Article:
Showing all items in "Interviews"
When Clinton Heylin called in to Route HQ to sign the Collectorâ€™s Edition of Anarchy in the Year Zero, he took time out to answer some questions about the book.
Michael Nath talks to Seki Lynch about British Story. ‘Arthur Mountain is a kind of Falstaff; but at one time, he was also like Jack Carter (of the Ted Lewis novels), and Mark E Smith, along with some people Iâ€™ve known.’
Janet Watson answers questions on her memoir Nothing Ever Happens in Wentbridge.
‘I realised the only way to recreate my time with Mark was to relive it â€“ particularly strange as a forty-something trying to imagine making love with Mark for the first time in the back of my old Austin!’
Sophie Coulombeau interviewed about Rites by Rebecca Pedley, the Assistant Editor on Routeâ€™s Next Great Novelist award.
‘Many people have written to me saying that the book has troubled them, disturbed them, made them feel compromised or involved, kept them awake at night questioning things they had never questioned before. Thatâ€™s absolute music to my ears.’
Dave Pescod answers questions about his book ‘All Embracing And Other Stories’
‘After an hour and nearly a hundred hugs or more everybody was a bit high and nobody wanted to go home. They just stood there grinning, wanting more.’
Ada Wilson answers questions on his novel Red Army Faction Blues.
‘I first found a clip in a German celebrity magazine â€“ about antique cars, of all things â€“ in which Rainer Langhans first spoke about meeting Peter Green at Munich Airport, and the guitaristâ€™s visit to the High Fish Commune. The anecdote has subsequently been bandied around internet chat sites. At that point, Langhans was someone I instantly recognised as this media icon from the 1960s, but I canâ€™t say I was that familiar with the whole saga of Kommune 1.’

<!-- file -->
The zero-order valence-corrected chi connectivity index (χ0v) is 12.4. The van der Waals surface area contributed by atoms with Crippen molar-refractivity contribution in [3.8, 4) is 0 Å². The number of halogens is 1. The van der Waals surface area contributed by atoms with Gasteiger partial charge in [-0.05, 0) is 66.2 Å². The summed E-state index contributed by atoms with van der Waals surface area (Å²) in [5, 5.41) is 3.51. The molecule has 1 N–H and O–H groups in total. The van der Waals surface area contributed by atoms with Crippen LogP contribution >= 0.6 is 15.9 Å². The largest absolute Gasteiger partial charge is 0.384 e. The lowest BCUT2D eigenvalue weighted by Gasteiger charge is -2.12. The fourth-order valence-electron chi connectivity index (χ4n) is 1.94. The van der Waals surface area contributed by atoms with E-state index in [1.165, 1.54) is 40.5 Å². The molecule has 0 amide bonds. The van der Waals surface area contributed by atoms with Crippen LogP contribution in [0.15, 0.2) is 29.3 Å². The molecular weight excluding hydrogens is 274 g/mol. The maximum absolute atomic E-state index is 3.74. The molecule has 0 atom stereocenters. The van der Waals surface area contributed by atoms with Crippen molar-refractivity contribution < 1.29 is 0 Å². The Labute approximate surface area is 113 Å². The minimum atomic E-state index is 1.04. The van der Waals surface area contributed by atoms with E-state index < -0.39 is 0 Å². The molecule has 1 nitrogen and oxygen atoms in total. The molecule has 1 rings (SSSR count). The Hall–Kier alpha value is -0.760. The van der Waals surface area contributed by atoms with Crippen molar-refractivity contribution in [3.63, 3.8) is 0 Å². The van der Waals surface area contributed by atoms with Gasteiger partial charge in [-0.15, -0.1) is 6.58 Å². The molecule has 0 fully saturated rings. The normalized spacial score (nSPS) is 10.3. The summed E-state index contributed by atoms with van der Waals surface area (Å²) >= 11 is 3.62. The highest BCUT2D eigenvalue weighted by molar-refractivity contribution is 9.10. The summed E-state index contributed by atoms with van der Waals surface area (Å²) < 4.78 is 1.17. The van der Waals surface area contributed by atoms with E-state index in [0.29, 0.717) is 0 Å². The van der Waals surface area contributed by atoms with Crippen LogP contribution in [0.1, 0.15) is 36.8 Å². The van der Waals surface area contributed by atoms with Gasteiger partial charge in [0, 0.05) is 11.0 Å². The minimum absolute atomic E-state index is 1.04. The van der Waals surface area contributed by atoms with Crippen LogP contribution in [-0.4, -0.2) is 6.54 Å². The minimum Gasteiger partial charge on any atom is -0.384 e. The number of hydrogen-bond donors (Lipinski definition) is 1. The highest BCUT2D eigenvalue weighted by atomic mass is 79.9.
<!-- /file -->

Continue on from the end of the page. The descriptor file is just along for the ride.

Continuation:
Michael Nath answers questions on his novel La Rochelle.
‘I was trying to write a novel that wasnâ€™t too much like a â€˜novelâ€™. It had to have the qualities of life instead, such as thickness, abundance, presence, a degree of untidiness. I was after something baroque and dishevelled, with a coat of varnish.’
Ian Clayton answers questions about Bringing It All Back Home in a public house in the Castleford Potteries, a traditional drinking hole adjacent to a dilapidated old tin hut which was once home to a school where a young Henry Moore began his education.
The Route Book at Bedtime (Route 22) is designed for adult bedtime reading, a book of 12 stories that aims to capture those moments of deep emotional significance which return to us in our dreams. But what is the story behind the stories? Here 11 of the authors talk about the inspiration behind the work.